By Minjie Su
For anyone who visits Örebro, it is hard to miss its castle – an ancient-looking fortress made of weathered grey stones that stands on an islet in the middle of the city centre. The seventh largest city of modern-day Sweden, Örebro once an important portal to inner territory of the country. Several major roads were passing here; to control Örebro would mean to have control over the trade as well as to have a say over who can pass and who cannot.
It is only natural that a castle should be built on such a strategic spot. At some point during the 1300s, a stone house was constructed on the north-western part of the islet; a bridge went just in front of the islet, offering passage over the river Svartån (‘the Black River’, because of the colour of the water) and connecting the trading routes. No one knows for certain precisely about when it was built, but it must have been already completed by 1364, when Albrekt av Mecklenburg, who became King of Sweden in the same year, celebrated the capture of a fortress in Örebro.
Later, this structure was expanded into a 30-metre high defence tower made of granite and a ring wall of about 10 metres long. Although it sounds quite plain and simple, the castle was sturdily built and functioned well as a defence structure: machicolations were constructed, allowing boiling water or burning tar to be poured over enemies; the tower itself was only accessible from the inner yard by a ladder, which apparently would be raised should the castle gate be breached; a drawbridge kept any besieging troops at bay, with a palisade of wooden stakes standing around the castle. This 14th-century structure still stands today; you can tell that you are in the oldest part of the castle when you find walls much thicker than the rest of the building.
In the early 1400s, the castle was expanded yet again – this time three wings were built to the south, west, and north of the tower; each of these wings were 3-storey high. Within one of the wings there was a hall with pointed arch windows. The expansion and construction went well into the second half of the century, when the castle obtained a Gothic look – among other things – with the addition of great Gothic windows to the north and south.
It was not until the reigns of Gustav Vasa and his son that Örebro Castle stepped into spotlight. Örebro – both city and castle – was passed onto Gustav Vasa when he took the Swedish throne. Although the king never really lived in Örebro Castle, it did become part of his building projects and formed an important link to Gustav Vasa’s defence system. The Castle was then under the charge of Duke Karl, Gustav Vasa’s youngest son who later became Karl IX of Sweden. A portrait of Karl IX is still hung in the great hall of Örebro Castle, side by side with another portrait of Gustav Vasa. Both paintings show some interesting physical features of the kings: Gustav is shown with a pair of shapely but oddly disproportionate legs, while Karl’s hair was shaved like a cross. The story goes that Gustav, discontent with his own legs, chose a soldier with nice legs to model for this portrait. Karl, on the other hand, did have hairstyle like that, but it is not certain whether he had it to show his piety (so when God looks down from Heaven, He will see the cross), or it was just a failed attempt to cover his baldness.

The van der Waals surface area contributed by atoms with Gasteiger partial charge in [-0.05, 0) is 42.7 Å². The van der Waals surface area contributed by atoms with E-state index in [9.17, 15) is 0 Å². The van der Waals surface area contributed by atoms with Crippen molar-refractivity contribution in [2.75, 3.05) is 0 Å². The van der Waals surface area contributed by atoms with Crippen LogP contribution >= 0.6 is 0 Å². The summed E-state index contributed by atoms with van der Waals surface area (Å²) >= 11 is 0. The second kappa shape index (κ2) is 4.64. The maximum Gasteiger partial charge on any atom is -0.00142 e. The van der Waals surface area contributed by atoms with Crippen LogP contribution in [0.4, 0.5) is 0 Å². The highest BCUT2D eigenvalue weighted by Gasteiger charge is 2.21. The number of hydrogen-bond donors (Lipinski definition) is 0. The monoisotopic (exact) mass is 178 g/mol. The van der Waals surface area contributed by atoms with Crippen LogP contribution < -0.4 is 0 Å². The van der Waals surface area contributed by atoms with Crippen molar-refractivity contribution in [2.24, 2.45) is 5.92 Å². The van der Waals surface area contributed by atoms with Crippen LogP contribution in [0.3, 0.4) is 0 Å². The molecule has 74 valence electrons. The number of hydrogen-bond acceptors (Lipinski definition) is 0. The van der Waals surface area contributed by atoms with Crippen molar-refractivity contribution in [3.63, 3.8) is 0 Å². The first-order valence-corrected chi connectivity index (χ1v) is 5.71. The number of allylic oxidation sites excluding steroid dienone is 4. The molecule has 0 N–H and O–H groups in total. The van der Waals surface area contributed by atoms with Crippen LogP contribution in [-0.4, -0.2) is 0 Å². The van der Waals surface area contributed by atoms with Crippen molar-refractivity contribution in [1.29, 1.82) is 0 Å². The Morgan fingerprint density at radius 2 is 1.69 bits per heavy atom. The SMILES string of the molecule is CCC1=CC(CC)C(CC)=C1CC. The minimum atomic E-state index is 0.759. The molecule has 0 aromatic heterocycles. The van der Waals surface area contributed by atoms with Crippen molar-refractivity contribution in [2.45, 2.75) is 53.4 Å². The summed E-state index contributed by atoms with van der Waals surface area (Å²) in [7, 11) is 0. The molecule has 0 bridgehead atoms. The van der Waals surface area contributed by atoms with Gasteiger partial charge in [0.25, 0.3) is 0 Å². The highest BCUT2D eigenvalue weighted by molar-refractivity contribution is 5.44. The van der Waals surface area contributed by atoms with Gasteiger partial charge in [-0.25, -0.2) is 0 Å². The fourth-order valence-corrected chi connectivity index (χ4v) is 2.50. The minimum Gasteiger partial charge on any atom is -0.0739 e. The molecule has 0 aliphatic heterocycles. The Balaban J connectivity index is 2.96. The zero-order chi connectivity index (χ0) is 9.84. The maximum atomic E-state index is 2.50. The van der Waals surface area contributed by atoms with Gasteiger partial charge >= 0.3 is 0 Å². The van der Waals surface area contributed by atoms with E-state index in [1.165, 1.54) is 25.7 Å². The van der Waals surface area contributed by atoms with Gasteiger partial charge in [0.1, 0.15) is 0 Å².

The history of any castle will not be completed without its legends and ghosts. Örebro’s haunting starts with Karl, though the story of the ghost in question predates him by more than a century. Engelbrekt Engelbrektson, leader of the Engelbrekt Rebellion in 1434 against the Kalmar Union, used to hold and reside in Örebro Castle. Engelbrekt was assassinated in 1436 on his way to Stockholm. He was later buried in St Nicholas Church in Örebro and worshipped locally as a saintly protector. When Karl IX took over the castle, the duke became envious of the long-dead man. He dug him up, and buried Engelbrekt’s remains somewhere within the castle walls. Ever since, people began to sight the shadow of a small, sturdy man, wandering within Örebro Castle.
The other dark side of Örebro Castle is its dungeons. From the beginning of its history, the Castle also served as a prison. Each expansion sees the addition of some new dungeons, and Karl IX himself contributed two torture chambers. Those dungeons were totally devoid of windows; the prisoners were kept in darkness. Chained and pilloried, they lived on the dirty water dripping from the wall and leftover food from the castle’s tables. Throughout the castle’s entire history, no one down there ever saw the light again except one person: Lasse-Maja, or Lars Larsson Molin, a transvestite thief in the first half of the 19th century. No one knows how Lasse-Maja managed to escape Örebro. He ended up in another prison later, but only to be pardoned by the Crown Prince in 1839. As the most famous transvestite in Swedish history, Lasse-Maja inspired many literary works and films; his life has become a grand romance.
What else is romanticised is the castle itself. Towards the end of the 19th century, Örebro Castle was restored according to the ideals of Romanticism. The castle just had to become ‘older’ – in appearance, anyways. Various elements were added or re-emphasized to foreground the building’s medieval-ness and Renaissance-ness. The white plaster that was probably added under Gustav Vasa’s reign was knocked off, revealing the granite underneath. It is in this form that Örebro Castle stands today. A castle of the Middle Ages, but also a castle of all ages.
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